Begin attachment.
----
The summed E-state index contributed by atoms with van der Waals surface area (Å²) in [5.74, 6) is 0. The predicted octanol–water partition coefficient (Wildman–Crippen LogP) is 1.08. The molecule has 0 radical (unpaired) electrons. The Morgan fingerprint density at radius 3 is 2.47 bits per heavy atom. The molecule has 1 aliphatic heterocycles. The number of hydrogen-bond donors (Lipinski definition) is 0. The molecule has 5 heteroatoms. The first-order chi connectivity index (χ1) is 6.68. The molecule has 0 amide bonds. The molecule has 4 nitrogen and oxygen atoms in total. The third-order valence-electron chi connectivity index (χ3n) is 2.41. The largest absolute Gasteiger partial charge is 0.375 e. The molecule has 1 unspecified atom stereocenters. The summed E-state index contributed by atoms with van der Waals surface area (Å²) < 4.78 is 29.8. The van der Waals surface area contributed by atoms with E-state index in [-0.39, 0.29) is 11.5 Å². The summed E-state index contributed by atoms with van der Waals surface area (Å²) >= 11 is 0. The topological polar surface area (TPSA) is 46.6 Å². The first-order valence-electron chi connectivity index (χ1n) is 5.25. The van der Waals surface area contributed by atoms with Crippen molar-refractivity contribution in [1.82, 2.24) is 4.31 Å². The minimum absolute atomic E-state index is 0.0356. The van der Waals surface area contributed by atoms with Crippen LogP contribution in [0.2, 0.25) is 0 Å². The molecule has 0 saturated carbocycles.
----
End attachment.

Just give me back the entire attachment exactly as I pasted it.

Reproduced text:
The summed E-state index contributed by atoms with van der Waals surface area (Å²) in [5.74, 6) is 0. The predicted octanol–water partition coefficient (Wildman–Crippen LogP) is 1.08. The molecule has 0 radical (unpaired) electrons. The Morgan fingerprint density at radius 3 is 2.47 bits per heavy atom. The molecule has 1 aliphatic heterocycles. The number of hydrogen-bond donors (Lipinski definition) is 0. The molecule has 5 heteroatoms. The first-order chi connectivity index (χ1) is 6.68. The molecule has 0 amide bonds. The molecule has 4 nitrogen and oxygen atoms in total. The third-order valence-electron chi connectivity index (χ3n) is 2.41. The largest absolute Gasteiger partial charge is 0.375 e. The molecule has 1 unspecified atom stereocenters. The summed E-state index contributed by atoms with van der Waals surface area (Å²) < 4.78 is 29.8. The van der Waals surface area contributed by atoms with E-state index in [-0.39, 0.29) is 11.5 Å². The summed E-state index contributed by atoms with van der Waals surface area (Å²) >= 11 is 0. The topological polar surface area (TPSA) is 46.6 Å². The first-order valence-electron chi connectivity index (χ1n) is 5.25. The van der Waals surface area contributed by atoms with Crippen molar-refractivity contribution in [1.82, 2.24) is 4.31 Å². The minimum absolute atomic E-state index is 0.0356. The van der Waals surface area contributed by atoms with Crippen LogP contribution in [0.2, 0.25) is 0 Å². The molecule has 0 saturated carbocycles.